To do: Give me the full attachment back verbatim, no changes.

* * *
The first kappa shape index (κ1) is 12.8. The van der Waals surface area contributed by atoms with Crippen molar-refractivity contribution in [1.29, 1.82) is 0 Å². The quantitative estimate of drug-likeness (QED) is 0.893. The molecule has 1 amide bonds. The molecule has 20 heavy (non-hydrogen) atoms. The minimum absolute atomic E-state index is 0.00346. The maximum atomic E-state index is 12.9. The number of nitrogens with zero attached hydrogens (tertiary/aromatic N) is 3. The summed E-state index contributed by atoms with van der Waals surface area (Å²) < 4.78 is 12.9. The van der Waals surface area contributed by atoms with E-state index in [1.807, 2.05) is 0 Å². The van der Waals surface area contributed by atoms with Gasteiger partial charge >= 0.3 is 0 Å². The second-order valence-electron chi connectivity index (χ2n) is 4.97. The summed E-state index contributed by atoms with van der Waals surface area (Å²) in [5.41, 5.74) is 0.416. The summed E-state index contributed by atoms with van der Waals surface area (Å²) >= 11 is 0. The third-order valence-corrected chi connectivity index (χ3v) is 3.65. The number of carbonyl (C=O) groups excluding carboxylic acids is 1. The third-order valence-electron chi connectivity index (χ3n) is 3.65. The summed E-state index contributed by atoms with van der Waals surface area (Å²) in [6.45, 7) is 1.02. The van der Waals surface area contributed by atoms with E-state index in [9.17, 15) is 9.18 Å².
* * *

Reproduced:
The first kappa shape index (κ1) is 12.8. The van der Waals surface area contributed by atoms with Crippen molar-refractivity contribution in [1.29, 1.82) is 0 Å². The quantitative estimate of drug-likeness (QED) is 0.893. The molecule has 1 amide bonds. The molecule has 20 heavy (non-hydrogen) atoms. The minimum absolute atomic E-state index is 0.00346. The maximum atomic E-state index is 12.9. The number of nitrogens with zero attached hydrogens (tertiary/aromatic N) is 3. The summed E-state index contributed by atoms with van der Waals surface area (Å²) < 4.78 is 12.9. The van der Waals surface area contributed by atoms with E-state index in [1.807, 2.05) is 0 Å². The van der Waals surface area contributed by atoms with Gasteiger partial charge >= 0.3 is 0 Å². The second-order valence-electron chi connectivity index (χ2n) is 4.97. The summed E-state index contributed by atoms with van der Waals surface area (Å²) in [5.41, 5.74) is 0.416. The summed E-state index contributed by atoms with van der Waals surface area (Å²) >= 11 is 0. The third-order valence-corrected chi connectivity index (χ3v) is 3.65. The number of carbonyl (C=O) groups excluding carboxylic acids is 1. The third-order valence-electron chi connectivity index (χ3n) is 3.65. The summed E-state index contributed by atoms with van der Waals surface area (Å²) in [6.45, 7) is 1.02. The van der Waals surface area contributed by atoms with E-state index in [9.17, 15) is 9.18 Å².